JEFFERSON CITY, Mo. (AP) — The state Supreme Court has reinstated a law letting certified midwives work in Missouri without fear of potential criminal charges.
The 2007 measure legalizing the trained but unlicensed practice of midwifery had been struck down by a Cole County judge. She ruled it violated the state constitution, because the midwives provision was unrelated to the bill’s titled subject of health insurance.
But the Supreme Court overturned that in a 5-2 decision Tuesday.
The court’s majority said the Missouri State Medical Association and three other medical groups had no legal standing to sue in the first place.
The doctors groups claimed that allowing unlicensed midwives to practice medicine could put physicians who cooperate with them at risk of professional discipline. They cited existing state laws allowing the Board of Registration for the Healing Arts to discipline doctors who aid others in the unlicensed practice of medicine.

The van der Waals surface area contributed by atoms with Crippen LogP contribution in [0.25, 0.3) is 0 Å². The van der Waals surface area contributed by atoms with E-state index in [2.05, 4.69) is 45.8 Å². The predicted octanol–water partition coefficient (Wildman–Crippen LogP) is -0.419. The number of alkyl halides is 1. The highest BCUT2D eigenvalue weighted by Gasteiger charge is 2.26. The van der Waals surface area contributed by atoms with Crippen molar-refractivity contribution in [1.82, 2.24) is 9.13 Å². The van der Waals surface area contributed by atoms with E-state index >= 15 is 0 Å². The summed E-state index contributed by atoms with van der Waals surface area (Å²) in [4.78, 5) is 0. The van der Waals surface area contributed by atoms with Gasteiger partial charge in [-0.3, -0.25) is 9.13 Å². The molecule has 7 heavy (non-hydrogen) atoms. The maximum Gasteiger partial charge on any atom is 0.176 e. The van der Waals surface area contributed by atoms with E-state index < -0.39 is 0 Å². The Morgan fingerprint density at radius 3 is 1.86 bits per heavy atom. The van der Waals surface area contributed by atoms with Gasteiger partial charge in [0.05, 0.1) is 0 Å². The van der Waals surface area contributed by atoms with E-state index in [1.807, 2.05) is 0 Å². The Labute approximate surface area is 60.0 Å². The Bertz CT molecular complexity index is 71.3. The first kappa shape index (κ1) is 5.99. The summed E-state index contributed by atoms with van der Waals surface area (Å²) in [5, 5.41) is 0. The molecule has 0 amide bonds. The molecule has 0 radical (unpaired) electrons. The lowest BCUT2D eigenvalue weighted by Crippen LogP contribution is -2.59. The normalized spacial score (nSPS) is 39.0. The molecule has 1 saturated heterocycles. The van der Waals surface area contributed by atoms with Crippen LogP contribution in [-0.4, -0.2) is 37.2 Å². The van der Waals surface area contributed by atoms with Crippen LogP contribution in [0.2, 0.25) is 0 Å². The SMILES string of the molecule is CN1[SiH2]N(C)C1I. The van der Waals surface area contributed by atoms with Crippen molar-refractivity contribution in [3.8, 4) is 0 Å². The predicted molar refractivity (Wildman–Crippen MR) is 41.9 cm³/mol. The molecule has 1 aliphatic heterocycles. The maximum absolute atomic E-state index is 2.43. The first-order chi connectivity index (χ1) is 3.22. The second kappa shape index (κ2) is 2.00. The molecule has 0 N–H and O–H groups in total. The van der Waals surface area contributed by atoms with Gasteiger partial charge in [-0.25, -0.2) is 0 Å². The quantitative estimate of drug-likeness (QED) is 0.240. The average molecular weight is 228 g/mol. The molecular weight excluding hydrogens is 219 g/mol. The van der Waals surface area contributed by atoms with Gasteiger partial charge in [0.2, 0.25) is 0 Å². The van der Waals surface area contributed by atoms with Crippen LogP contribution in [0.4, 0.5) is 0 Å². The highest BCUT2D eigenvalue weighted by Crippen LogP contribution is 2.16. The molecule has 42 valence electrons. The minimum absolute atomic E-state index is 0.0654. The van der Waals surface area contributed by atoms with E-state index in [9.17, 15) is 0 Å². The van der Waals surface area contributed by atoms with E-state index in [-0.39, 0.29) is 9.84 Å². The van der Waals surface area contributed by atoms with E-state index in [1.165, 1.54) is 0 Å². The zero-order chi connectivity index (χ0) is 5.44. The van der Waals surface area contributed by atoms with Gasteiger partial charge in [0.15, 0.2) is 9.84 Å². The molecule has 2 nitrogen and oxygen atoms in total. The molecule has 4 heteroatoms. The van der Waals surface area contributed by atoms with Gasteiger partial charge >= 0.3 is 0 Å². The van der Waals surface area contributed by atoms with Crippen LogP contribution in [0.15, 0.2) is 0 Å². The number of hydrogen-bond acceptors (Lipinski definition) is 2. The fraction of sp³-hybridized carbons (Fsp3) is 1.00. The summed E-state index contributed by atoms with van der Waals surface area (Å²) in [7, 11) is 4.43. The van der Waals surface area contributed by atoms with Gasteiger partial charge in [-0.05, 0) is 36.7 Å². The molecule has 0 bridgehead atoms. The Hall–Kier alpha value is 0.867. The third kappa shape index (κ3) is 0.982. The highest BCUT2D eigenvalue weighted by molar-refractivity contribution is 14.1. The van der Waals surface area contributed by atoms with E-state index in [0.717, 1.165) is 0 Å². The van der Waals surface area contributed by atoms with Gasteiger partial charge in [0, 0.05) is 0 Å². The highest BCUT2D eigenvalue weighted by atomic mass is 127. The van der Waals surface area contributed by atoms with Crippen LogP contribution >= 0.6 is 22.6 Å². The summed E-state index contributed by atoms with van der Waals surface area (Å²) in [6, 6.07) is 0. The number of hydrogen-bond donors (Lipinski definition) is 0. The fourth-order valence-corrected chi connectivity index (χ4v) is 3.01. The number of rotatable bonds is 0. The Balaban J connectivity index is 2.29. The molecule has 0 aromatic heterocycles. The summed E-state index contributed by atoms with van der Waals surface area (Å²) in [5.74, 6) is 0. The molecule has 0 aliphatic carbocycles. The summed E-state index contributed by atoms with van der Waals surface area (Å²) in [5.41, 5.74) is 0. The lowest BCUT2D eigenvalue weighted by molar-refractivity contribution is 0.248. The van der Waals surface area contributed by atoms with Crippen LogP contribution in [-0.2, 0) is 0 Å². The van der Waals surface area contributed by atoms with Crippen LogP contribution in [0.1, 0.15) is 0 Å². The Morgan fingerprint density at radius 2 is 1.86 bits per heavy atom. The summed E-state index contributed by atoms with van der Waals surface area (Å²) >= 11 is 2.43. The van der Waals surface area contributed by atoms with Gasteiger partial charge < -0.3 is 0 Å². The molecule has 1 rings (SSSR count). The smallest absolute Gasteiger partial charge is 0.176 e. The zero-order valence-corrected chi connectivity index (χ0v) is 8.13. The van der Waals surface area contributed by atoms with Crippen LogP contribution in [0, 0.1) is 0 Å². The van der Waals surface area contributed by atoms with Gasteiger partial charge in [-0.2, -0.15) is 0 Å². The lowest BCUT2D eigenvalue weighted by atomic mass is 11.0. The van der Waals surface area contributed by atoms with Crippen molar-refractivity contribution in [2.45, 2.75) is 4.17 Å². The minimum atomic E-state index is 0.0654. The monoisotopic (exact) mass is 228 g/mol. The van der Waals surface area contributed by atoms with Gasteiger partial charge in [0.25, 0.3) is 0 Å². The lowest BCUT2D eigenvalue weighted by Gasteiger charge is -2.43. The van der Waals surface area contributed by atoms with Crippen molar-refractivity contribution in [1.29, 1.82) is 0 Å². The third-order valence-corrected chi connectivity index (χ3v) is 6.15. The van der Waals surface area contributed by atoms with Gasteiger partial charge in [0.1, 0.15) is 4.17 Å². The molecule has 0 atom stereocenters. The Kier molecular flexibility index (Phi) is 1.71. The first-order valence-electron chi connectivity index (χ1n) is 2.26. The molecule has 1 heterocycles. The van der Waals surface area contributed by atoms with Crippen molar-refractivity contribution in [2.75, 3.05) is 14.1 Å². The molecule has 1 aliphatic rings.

But the Supreme Court said that argument overlooks the fact that the 2007 law exempted certain privately certified midwives from the prohibition on practicing medicine, and thus freed physicians from potential discipline for aiding or encouraging them.
"This court holds, therefore, that plaintiffs cannot predicate standing (to sue) on the perceived risk that their physician members will be subject to discipline," Judge Stephen Limbaugh Jr. wrote for the majority.
In dissent, Judge William Ray Price Jr. said the physicians groups did have the legal standing to sue. He based that on their claim that the use of midwives would result in an increased need for emergency health care and thus affect both the physicians’ medical practice and the health of their patients.
Price said he would have upheld the lower court ruling striking down the law.